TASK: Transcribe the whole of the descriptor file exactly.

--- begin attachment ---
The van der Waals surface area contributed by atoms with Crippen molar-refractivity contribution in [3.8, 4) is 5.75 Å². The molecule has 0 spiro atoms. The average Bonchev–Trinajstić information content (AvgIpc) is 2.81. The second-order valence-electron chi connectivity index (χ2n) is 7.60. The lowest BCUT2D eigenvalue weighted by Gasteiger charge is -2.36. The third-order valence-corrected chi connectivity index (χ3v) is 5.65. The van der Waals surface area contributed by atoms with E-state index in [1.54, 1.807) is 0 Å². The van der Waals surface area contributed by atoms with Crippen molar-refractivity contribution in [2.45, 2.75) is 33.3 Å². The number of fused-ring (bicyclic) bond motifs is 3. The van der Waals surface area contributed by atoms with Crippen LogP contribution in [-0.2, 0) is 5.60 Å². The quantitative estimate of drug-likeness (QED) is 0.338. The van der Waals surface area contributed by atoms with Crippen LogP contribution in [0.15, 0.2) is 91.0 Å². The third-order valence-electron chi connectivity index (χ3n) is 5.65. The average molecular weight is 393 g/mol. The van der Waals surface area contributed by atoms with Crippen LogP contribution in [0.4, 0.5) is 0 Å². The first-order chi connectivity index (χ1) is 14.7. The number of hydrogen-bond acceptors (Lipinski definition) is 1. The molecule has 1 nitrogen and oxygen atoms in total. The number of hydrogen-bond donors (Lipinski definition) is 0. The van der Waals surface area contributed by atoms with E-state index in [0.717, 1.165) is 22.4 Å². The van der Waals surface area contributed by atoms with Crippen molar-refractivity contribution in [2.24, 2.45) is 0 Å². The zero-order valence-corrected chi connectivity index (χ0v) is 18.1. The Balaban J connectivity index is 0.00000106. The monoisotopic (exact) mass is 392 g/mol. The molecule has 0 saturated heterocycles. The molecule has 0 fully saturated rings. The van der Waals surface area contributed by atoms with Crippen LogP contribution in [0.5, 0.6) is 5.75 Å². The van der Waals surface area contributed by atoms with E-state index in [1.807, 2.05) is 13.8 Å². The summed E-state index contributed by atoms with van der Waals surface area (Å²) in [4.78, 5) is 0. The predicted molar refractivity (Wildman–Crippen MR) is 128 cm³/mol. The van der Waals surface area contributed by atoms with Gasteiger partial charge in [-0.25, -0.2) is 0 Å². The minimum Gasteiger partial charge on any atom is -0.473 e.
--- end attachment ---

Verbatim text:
The van der Waals surface area contributed by atoms with Crippen molar-refractivity contribution in [3.8, 4) is 5.75 Å². The molecule has 0 spiro atoms. The average Bonchev–Trinajstić information content (AvgIpc) is 2.81. The second-order valence-electron chi connectivity index (χ2n) is 7.60. The lowest BCUT2D eigenvalue weighted by Gasteiger charge is -2.36. The third-order valence-corrected chi connectivity index (χ3v) is 5.65. The van der Waals surface area contributed by atoms with E-state index in [1.54, 1.807) is 0 Å². The van der Waals surface area contributed by atoms with Crippen molar-refractivity contribution in [2.45, 2.75) is 33.3 Å². The number of fused-ring (bicyclic) bond motifs is 3. The van der Waals surface area contributed by atoms with Crippen LogP contribution in [-0.2, 0) is 5.60 Å². The quantitative estimate of drug-likeness (QED) is 0.338. The van der Waals surface area contributed by atoms with Crippen LogP contribution in [0.15, 0.2) is 91.0 Å². The third-order valence-electron chi connectivity index (χ3n) is 5.65. The average molecular weight is 393 g/mol. The van der Waals surface area contributed by atoms with Crippen LogP contribution in [0.4, 0.5) is 0 Å². The first-order chi connectivity index (χ1) is 14.7. The number of hydrogen-bond acceptors (Lipinski definition) is 1. The molecule has 1 nitrogen and oxygen atoms in total. The number of hydrogen-bond donors (Lipinski definition) is 0. The van der Waals surface area contributed by atoms with E-state index in [0.717, 1.165) is 22.4 Å². The van der Waals surface area contributed by atoms with Crippen molar-refractivity contribution in [2.24, 2.45) is 0 Å². The zero-order valence-corrected chi connectivity index (χ0v) is 18.1. The Balaban J connectivity index is 0.00000106. The monoisotopic (exact) mass is 392 g/mol. The molecule has 0 saturated heterocycles. The molecule has 0 fully saturated rings. The van der Waals surface area contributed by atoms with Crippen LogP contribution in [0.5, 0.6) is 5.75 Å². The van der Waals surface area contributed by atoms with E-state index in [1.807, 2.05) is 13.8 Å². The summed E-state index contributed by atoms with van der Waals surface area (Å²) in [4.78, 5) is 0. The predicted molar refractivity (Wildman–Crippen MR) is 128 cm³/mol. The van der Waals surface area contributed by atoms with Gasteiger partial charge in [-0.25, -0.2) is 0 Å². The minimum Gasteiger partial charge on any atom is -0.473 e.